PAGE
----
Extreme heat affects millions in India and Pakistan |

The Extreme Heat affects hundreds of millions of people in one of the most densely populated areas in the world and threaten to damage entire ecosystems.

Working closely with health and disaster management agencies, the national meteorological and hydrological departments of both countries plan to launch heat health action plans that have successfully saved lives in recent years, the UN weather agency said in a Explanation.

Cascading Effects

Extreme heat has multiple and cascading impacts not only on human health, but also on ecosystems, agriculture, water and energy supplies, and key sectors of the economy.

WMO affirmed his engagement to “ensure early warning services for multiple threats reach the most vulnerable”.

Heat Health Action Plans

Both India and Pakistan were successful Heat early warning systems and existing action plans, including those specifically tailored for urban areas.

They reduce heat mortality and reduce the social impacts of extreme heat, including lost labor productivity.

Important lessons learned from the past are now being shared among all partners in the WMO co-sponsored Global Heat Health Information Network to improve capacity in the hardest-hit region, WMO Advanced.

Intense heat to continue

The India Meteorological Department said the maximum temperatures reached 43-46°C in wide areas on April 28 and that this intense heat will last until May 2.

Similar temperatures have also been observed in Pakistan, with daytime temperatures likely to be between 5C and 8C above normal across much of the country, Pakistan’s Meteorological Department said.

They also warned that unusual heat would accelerate in the mountainous regions of Gilgit-Baltistan and Khyber Pakhtunkwa Snow and ice meltwith the possibility of triggering glacial lake flooding – or flash flooding in vulnerable areas.

Air quality has also deteriorated and large areas of the country are at risk of fire.

In line with “Climate Change”

According to the WMO, “It is premature to attribute this extreme heat in India and Pakistan can be attributed solely to climate change‘, however, the agency continues, ‘it is consistent with what we expect in a changing climate’.

In addition, heat waves are more frequent, more intense and start earlier than in the past.

The Intergovernmental Panel on Climate Change (IPCC) also stated in its most recent Sixth Assessment Report that heat waves and humid heat stress would become more intense and frequent in South Asia this century.

The current heat wave was triggered by a high pressure system and follows an extended period of above average temperatures.

India recorded its warmest March on record with an average high temperature of 33.1°C, or 1.86°C above the long-term average.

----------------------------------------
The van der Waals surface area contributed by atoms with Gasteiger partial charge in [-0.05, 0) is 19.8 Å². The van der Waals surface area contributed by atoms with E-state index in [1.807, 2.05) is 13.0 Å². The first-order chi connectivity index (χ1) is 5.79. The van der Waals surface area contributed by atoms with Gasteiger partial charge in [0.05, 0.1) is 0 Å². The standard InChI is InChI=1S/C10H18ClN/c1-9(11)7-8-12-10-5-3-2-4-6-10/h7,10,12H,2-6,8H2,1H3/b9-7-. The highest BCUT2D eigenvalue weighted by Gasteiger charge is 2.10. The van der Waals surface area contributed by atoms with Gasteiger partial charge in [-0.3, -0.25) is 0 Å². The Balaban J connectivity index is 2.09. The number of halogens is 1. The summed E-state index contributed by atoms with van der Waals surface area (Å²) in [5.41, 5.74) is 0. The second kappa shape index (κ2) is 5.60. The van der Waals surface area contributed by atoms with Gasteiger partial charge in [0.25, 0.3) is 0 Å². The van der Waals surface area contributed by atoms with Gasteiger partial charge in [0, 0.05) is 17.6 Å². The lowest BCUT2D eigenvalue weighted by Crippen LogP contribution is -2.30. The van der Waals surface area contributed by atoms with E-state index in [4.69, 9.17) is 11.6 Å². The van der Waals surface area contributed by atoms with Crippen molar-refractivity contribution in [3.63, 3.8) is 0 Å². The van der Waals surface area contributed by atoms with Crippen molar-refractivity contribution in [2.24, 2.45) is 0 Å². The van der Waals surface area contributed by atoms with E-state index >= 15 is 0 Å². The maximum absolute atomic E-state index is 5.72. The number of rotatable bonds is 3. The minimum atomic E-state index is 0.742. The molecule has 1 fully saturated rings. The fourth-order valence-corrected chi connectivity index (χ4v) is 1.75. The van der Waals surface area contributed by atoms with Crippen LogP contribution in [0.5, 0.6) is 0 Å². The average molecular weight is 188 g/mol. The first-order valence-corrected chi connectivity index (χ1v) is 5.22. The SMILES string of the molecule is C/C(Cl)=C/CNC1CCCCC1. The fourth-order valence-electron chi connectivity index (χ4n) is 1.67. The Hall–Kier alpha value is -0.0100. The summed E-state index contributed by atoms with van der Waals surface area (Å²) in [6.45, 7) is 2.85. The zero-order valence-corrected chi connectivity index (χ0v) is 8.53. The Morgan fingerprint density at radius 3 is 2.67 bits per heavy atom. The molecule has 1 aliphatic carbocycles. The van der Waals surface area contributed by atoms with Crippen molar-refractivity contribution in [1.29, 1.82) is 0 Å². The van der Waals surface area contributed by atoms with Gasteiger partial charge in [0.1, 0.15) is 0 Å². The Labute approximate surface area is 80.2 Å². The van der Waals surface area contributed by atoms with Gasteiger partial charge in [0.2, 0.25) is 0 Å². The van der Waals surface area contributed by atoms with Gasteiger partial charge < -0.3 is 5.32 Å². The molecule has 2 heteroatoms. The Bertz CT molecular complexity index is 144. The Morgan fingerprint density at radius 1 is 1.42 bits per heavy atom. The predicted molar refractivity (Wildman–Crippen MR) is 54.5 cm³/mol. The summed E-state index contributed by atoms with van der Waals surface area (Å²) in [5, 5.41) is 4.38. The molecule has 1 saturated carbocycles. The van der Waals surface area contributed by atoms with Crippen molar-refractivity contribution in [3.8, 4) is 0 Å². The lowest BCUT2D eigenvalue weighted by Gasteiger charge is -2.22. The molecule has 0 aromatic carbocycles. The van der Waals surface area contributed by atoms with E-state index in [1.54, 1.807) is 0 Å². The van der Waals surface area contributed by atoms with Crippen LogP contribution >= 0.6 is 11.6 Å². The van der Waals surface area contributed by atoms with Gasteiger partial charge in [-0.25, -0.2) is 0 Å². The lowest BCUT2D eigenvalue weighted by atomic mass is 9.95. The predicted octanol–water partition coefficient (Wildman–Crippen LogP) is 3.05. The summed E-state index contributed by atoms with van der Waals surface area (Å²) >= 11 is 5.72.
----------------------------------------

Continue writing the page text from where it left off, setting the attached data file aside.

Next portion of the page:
Pakistan also recorded the warmest March in at least 60 years, with a number of stations breaking March records.

Excessively high temperatures are a regular occurrence in both India and Pakistan during the pre-monsoon season, particularly in May.

action plans

India has put in place a national framework for heat action plans through the National Disaster Management Authority, which coordinates a network of state disaster management agencies and city leaders, to prepare for rising temperatures and ensure everyone is aware of heatwave protocols.

The city of Ahmedabad, India was the first South Asian city to develop and implement a city-wide health adaptation to heat in 2013 after experiencing a devastating heatwave in 2010. This successful approach was then expanded to 23 heatwave-prone states, serving to protect more than 130 cities and counties.



UNDP/Hira Hashmey

In the Pakistani province of Sindh, a mother tries to protect her four-year-old daughter from the scorching heat.

Pakistan has also made strides in protecting public health from the heat. In the summer of 2015, a heat wave swept through much of central and north-western India and eastern Pakistan and was directly or indirectly responsible for several thousand deaths.

The event acted as a wake-up call, leading to the development and implementation of the Heat Action Plan in Karachi and other parts of Pakistan.

Typical plans ensure that the targeted intervention is appropriate and designed for a city’s heat-prone population.

First, the city’s heat hotspots are identified, vulnerable populations are located in those niches, and the nature and status of their vulnerability to extreme heat is assessed.

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